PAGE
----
Being self-sufficient and knowing how to manipulate the system in their favor, our elite don’t care about putative social programs initiated by the NRM. Unless they come in the shape of concrete benefits for us as a whole. So they shall remain soundproof to government’s blandishments once their individualist benefits remain untouched and they can realize sectional goals without the government. 


This speaks to the 20th century Oxford philosopher Isaiah Berlin’s 1953 essay titled, “The Hedgehog and the Fox.” It focused on the view of history that places people into two distinct categories. Hedgehogs, who view the world through a single central vision, and foxes, who chase scattered ideas pursuing many ends. Essentially, hedgehogs are simplifiers and foxes are multipliers.


Museveni and his less-than-merry band of misleaders are hedgehogs who present a grandiose vision on how to “correct” Uganda. It is sweeping and simple: vote the dictatorship and everything shall miraculously be added unto you. The elite in Uganda are foxes. They look at the details with a view to gathering the pieces to solve a jigsaw puzzle.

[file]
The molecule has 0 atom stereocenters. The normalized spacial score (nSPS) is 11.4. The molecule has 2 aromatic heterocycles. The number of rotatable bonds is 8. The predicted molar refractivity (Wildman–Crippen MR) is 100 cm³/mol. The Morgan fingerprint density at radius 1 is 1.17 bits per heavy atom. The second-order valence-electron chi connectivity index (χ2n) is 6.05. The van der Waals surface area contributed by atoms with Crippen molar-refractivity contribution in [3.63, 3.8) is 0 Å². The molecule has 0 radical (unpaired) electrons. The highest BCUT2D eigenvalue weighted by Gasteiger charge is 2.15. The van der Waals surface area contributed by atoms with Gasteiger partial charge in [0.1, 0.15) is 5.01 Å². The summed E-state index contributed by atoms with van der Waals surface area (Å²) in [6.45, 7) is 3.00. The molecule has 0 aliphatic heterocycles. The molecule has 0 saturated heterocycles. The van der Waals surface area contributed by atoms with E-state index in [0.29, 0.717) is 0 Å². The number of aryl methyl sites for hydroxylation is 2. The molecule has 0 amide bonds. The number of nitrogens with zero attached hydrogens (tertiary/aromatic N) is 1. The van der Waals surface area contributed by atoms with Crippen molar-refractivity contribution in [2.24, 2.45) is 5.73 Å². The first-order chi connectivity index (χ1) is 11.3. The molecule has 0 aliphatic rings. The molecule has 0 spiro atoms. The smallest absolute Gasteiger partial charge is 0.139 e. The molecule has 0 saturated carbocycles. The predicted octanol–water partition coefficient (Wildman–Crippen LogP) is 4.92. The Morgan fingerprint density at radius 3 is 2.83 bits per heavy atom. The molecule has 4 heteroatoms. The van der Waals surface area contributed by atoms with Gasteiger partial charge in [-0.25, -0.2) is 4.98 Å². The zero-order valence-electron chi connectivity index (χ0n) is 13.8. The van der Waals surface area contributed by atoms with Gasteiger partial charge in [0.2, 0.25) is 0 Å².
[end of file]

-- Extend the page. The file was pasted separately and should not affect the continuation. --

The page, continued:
They are distrustful of grand visions for change. Since they heard about “fundamental change” promised when Museveni seized power in 1986, and see how it has turned out to be mere smoke and mirrors. Or a con initiated by a dishonest and unpatriotic government. 


So they seek to place their stock in the benefits flowing from the sweat of their brow and not NRM’s empty slogans. Interestingly, Berlin concluded that the 20th century and beyond would belong to the foxes. 


While Museveni, according to the Law of Attraction, becomes what he condemns. To ensure, fittingly, that he is identified as the problem he claims the elite are.   Columnist Philip Matogo can be reached via [email protected]